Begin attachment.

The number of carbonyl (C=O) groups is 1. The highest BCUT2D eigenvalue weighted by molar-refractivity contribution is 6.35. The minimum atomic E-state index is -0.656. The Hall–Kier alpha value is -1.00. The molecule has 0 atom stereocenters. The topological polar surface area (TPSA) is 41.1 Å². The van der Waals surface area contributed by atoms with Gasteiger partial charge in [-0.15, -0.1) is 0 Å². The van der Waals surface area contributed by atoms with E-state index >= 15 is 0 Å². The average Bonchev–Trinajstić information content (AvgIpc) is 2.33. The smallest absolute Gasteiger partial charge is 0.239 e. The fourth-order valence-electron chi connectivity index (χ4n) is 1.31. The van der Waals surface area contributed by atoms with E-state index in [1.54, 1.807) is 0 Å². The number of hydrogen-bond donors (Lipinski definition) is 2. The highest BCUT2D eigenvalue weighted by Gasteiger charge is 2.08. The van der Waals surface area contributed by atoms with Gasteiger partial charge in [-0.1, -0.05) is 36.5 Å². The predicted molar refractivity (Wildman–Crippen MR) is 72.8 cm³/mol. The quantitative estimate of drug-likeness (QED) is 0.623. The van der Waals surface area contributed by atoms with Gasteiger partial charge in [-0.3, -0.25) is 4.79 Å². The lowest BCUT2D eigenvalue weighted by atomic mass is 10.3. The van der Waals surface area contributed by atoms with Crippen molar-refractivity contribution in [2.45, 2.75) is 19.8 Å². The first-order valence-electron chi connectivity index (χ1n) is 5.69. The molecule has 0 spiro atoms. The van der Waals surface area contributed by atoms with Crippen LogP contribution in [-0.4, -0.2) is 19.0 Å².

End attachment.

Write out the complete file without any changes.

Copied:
The number of carbonyl (C=O) groups is 1. The highest BCUT2D eigenvalue weighted by molar-refractivity contribution is 6.35. The minimum atomic E-state index is -0.656. The Hall–Kier alpha value is -1.00. The molecule has 0 atom stereocenters. The topological polar surface area (TPSA) is 41.1 Å². The van der Waals surface area contributed by atoms with Gasteiger partial charge in [-0.15, -0.1) is 0 Å². The van der Waals surface area contributed by atoms with E-state index >= 15 is 0 Å². The average Bonchev–Trinajstić information content (AvgIpc) is 2.33. The smallest absolute Gasteiger partial charge is 0.239 e. The fourth-order valence-electron chi connectivity index (χ4n) is 1.31. The van der Waals surface area contributed by atoms with E-state index in [1.54, 1.807) is 0 Å². The number of hydrogen-bond donors (Lipinski definition) is 2. The highest BCUT2D eigenvalue weighted by Gasteiger charge is 2.08. The van der Waals surface area contributed by atoms with Gasteiger partial charge in [-0.1, -0.05) is 36.5 Å². The predicted molar refractivity (Wildman–Crippen MR) is 72.8 cm³/mol. The quantitative estimate of drug-likeness (QED) is 0.623. The van der Waals surface area contributed by atoms with Gasteiger partial charge in [-0.3, -0.25) is 4.79 Å². The lowest BCUT2D eigenvalue weighted by atomic mass is 10.3. The van der Waals surface area contributed by atoms with Crippen molar-refractivity contribution in [2.45, 2.75) is 19.8 Å². The first-order valence-electron chi connectivity index (χ1n) is 5.69. The molecule has 0 spiro atoms. The van der Waals surface area contributed by atoms with Crippen LogP contribution in [-0.4, -0.2) is 19.0 Å².